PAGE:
It is hard now even for many devout Catholic Christians to understand the fervour with which saints’ relics were venerated in the Middle Ages. Fragments of saints’ bones, their clothing and possessions, objects which had come into contact with the relics, were believed to be imbued with extraordinary power. In a profoundly hierarchical age, God the Father and Christ could seem remote figures. Christ’s mother, the Blessed Virgin Mary, was a more approachable figure, however, and the saints, especially the local ones, could feel like personal friends and patrons. Wulfgar, my fictional hero, feels a profound connection with St Oswald.

Wulfgar may be imaginary, but his dilemmas about his future are very real. Priestly celibacy was not the norm at this period, and even many senior clerics had wives and families. There were very few centres of learning left after the Viking depredations. The Anglo-Saxon clergy of 900 bore considerable resemblance to the ‘hunting parsons’ satirised by Anthony Trollope in the 1860s, their way of life differing very little from that of the landed gentry and aristocrats whose kin they were. Anyone whose faith was centred
ideals of scholarship and service would find this a challenging environment.

Athelfled, Lady of the Mercians, is very much a historical character, however. First with her husband, and later alone, she ruled Mercia. The
Anglo-Saxon Chronicle
tells us that she won battles and built fortresses. She and her husband founded St Oswald’s Church in Gloucester, and the ruins of her church are still visible, although the relics have been lost once more. Nonetheless, we do not know when she was born, or how old she was when she married, or whether she led her army into battle in person. Any attempt to flesh out her historical bones moves instantly into the realms of the imagination, but we do know that Mercia stands out among the Anglo-Saxon kingdoms for the number of strong women in its history.

Other elements of my story are matters of historical interpretation. What were relations like, between Mercia and Wessex, once Mercia had been demoted to a lordship rather than a kingdom, particularly after the men who had brokered that deal – Alfred the Great of Wessex and Athelred, Lord of the Mercians – were out of the picture? Many historians see the siblings Athelfled of Mercia and Edward of Wessex as happy partners, united against the Danish threat. But I find it hard to believe that all Mercians readily acquiesced in their subordination, especially as, on several occasions in the later tenth and eleventh centuries, the prospect of Mercian independence was to raise its head again.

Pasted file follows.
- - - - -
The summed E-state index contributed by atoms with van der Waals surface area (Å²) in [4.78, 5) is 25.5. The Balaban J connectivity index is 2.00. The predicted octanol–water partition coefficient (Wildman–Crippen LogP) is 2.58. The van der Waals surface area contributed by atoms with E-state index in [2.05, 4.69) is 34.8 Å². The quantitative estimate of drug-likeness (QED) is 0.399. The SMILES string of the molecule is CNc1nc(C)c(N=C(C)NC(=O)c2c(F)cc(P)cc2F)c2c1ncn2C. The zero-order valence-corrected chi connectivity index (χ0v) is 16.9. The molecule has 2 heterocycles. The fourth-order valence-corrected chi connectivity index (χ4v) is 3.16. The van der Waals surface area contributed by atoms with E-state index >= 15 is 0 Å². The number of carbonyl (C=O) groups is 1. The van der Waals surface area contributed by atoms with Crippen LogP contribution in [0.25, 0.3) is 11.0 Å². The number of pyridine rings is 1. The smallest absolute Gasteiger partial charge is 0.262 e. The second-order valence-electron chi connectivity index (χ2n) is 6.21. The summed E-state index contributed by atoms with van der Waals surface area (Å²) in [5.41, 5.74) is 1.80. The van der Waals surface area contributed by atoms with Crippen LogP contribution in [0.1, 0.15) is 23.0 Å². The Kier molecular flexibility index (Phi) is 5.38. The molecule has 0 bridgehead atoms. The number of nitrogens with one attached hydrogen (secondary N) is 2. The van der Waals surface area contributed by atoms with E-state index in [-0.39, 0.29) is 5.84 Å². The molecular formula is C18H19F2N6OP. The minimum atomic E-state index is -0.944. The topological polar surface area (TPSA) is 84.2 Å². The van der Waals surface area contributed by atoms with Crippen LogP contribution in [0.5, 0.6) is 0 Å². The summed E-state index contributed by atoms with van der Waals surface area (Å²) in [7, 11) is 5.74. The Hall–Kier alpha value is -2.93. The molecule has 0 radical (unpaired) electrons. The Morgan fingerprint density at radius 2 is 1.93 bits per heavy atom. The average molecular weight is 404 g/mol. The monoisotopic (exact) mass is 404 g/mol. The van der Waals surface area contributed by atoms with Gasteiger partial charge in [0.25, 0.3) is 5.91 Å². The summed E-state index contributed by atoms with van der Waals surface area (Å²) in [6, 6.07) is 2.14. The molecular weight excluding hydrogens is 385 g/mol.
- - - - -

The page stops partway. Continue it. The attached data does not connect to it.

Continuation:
In some ways, I have exaggerated existing contrasts for the sake of the story. In Wessex and English Mercia social values are based on family, land, Christianity and tradition. Across the border, in Danish England, loyalties are fluid, a person’s background is less important than his or her actions, wealth is based on portable
, religion is polytheistic and personal rather than institutional. Englishmen and Danes both value silver, but the English want it stamped with the king’s head, whereas a Dane will accept it in any form – Arabic coin, broken jewellery, ingots – then get out his little scales and weigh it.

This is the world of Gunnvor Bolladottir. Most armies attract camp followers and the Danish Great Army was no exception. By the 880s there are references to its soldiers needing to defend their ‘women and children’. Were these women Scandinavian, or local? What can life have been like for those children? We have no answers, but the depiction of Bolli, Gunnvor’s father – coming from Hordaland in Norway in the 860s, making his fortune, his daughter growing up as part of the tough raggle-taggle gang of children trailing in the army’s wake, and then inheriting his ill-gotten hoards of treasure – is at least a plausible speculation.

As is, I hope, is the rest of the story.



NB These ethnic categories blur and overlap. Some people are identified according to where they are encountered geographically in the story, rather than by ethnicity. Historical characters are marked with an asterisk.



Wulfgar of Meon
, known to some as ‘Litter-runt’, a subdeacon trained originally at Winchester Cathedral, now secretary to the Lord and Lady of the Mercians. Son of a king’s thane, a major land-owner with a wergild of 1200 shillings. His friends call him ‘Wuffa’ (Little Wolf/Wolf-Cub)

BOOK: The Bone Thief
4.17Mb size Format: txt, pdf, ePub